Between the Devil and the Deep Blue Sea? Union Prospects and Deliberative Debate in Nova Scotia’s Public Sphere, 1863-1864
Martin, David C.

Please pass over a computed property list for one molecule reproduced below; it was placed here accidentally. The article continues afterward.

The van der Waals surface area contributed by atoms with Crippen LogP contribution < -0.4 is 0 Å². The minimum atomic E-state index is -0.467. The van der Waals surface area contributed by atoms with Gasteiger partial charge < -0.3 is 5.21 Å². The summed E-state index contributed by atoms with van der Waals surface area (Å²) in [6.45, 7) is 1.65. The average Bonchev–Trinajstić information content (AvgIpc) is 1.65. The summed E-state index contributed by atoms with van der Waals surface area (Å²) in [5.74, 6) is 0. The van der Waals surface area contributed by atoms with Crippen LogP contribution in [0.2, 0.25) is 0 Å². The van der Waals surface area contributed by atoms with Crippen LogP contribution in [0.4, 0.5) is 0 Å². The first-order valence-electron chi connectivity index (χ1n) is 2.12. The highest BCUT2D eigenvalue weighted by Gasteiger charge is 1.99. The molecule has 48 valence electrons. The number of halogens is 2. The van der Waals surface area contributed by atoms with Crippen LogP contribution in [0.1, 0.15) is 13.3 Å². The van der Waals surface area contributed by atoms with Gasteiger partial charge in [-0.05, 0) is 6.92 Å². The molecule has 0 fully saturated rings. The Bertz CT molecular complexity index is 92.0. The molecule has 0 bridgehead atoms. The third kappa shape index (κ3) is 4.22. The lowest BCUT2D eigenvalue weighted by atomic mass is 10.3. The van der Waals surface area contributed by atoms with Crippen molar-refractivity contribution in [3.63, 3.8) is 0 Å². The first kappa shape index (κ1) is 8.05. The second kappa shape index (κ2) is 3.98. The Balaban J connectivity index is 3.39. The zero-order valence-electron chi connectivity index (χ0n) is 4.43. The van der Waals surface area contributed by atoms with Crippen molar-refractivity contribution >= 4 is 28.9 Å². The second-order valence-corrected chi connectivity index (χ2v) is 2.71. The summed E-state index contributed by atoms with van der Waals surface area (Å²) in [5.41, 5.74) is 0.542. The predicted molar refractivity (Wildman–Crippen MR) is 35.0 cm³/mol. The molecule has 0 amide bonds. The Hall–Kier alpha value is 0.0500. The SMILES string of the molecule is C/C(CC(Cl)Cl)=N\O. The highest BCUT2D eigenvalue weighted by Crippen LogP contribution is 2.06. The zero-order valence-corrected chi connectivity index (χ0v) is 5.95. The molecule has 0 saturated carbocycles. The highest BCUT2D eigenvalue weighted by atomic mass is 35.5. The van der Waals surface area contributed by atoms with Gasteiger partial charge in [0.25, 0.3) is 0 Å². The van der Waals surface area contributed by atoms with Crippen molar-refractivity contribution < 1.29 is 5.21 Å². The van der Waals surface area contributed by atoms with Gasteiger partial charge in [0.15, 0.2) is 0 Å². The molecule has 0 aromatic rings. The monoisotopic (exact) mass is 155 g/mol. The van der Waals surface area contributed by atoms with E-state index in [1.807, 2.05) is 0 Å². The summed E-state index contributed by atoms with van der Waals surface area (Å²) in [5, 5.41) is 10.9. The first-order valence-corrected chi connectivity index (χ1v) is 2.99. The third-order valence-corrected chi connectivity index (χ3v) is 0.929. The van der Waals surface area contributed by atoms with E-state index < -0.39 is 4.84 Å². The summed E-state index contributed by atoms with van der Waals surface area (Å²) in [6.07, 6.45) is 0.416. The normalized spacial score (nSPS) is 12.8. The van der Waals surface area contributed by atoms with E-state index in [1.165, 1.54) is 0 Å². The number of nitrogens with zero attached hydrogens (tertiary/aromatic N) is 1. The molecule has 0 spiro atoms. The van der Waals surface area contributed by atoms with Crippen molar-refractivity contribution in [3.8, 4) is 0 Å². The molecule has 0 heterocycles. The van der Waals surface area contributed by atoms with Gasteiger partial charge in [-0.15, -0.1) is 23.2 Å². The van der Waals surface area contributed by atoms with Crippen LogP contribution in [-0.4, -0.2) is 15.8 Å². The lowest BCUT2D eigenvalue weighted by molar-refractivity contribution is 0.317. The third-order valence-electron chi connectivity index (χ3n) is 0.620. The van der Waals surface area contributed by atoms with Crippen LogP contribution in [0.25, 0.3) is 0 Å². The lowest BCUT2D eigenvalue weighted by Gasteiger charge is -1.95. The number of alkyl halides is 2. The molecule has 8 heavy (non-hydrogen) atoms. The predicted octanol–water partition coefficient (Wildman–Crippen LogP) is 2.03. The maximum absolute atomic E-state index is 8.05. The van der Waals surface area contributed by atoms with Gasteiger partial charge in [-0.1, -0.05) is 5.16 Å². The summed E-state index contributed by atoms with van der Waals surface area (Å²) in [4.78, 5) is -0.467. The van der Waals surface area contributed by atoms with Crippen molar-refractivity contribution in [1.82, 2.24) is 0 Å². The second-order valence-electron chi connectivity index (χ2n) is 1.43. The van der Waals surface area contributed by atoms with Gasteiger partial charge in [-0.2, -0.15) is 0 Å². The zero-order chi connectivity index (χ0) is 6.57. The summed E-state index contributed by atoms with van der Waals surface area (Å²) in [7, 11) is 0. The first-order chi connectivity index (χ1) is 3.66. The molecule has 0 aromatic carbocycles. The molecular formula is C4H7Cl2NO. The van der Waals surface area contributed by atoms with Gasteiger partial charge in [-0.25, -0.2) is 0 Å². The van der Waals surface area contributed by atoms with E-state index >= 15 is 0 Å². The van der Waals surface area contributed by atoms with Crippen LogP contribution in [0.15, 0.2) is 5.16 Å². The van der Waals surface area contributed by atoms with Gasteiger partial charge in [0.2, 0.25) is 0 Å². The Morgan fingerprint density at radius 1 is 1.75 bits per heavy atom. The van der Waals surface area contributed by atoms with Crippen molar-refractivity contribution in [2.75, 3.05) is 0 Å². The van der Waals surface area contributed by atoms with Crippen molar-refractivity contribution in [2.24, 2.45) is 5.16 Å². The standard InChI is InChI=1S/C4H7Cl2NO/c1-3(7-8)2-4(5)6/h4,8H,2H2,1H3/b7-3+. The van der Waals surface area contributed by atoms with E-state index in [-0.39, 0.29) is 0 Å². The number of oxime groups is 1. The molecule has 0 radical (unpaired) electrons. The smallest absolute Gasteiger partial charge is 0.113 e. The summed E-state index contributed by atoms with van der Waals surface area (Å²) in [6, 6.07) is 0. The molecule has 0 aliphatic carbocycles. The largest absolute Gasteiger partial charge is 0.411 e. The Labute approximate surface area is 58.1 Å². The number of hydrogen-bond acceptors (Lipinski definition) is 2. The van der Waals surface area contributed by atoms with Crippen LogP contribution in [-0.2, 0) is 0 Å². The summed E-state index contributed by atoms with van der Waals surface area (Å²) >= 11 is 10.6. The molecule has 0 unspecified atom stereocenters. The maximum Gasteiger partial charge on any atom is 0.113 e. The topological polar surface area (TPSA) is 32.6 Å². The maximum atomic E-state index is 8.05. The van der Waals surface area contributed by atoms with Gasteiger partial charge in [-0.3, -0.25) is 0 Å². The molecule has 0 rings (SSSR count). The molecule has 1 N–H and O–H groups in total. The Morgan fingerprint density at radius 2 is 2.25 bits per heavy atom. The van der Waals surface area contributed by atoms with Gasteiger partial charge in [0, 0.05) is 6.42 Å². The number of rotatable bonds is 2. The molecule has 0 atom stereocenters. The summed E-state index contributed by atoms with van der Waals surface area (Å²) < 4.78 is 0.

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This thesis explores Nova Scotia’s 1863-1864 public union debates and examines the roles of political liberalism and loyalism in the colony’s deliberative public sphere. It argues that these debates were thematically broad, deliberative and sophisticated. The costs and benefits of political union were examined and effective argumentation determined the positions of open-minded and receptive individuals. Though shaped largely by the colonial elite, the debates provide a meaningful example of deliberative democracy in action. Multiple schemes were considered as colonials simultaneously deliberated the consequences of a regional Maritime variant, alongside the wider B.N.A. scheme. Contrary to conventional scholarly wisdom, evidence suggests that a spirited and meaningful assessment of union prospects was indeed had by the colony’s leading citizens. It further indicates that rather than being brandished as conservative and parochial, these deliberative colonists should be appreciated as executors of reflective agency, arbiters of public opinion and sponsors of the people’s sovereignty.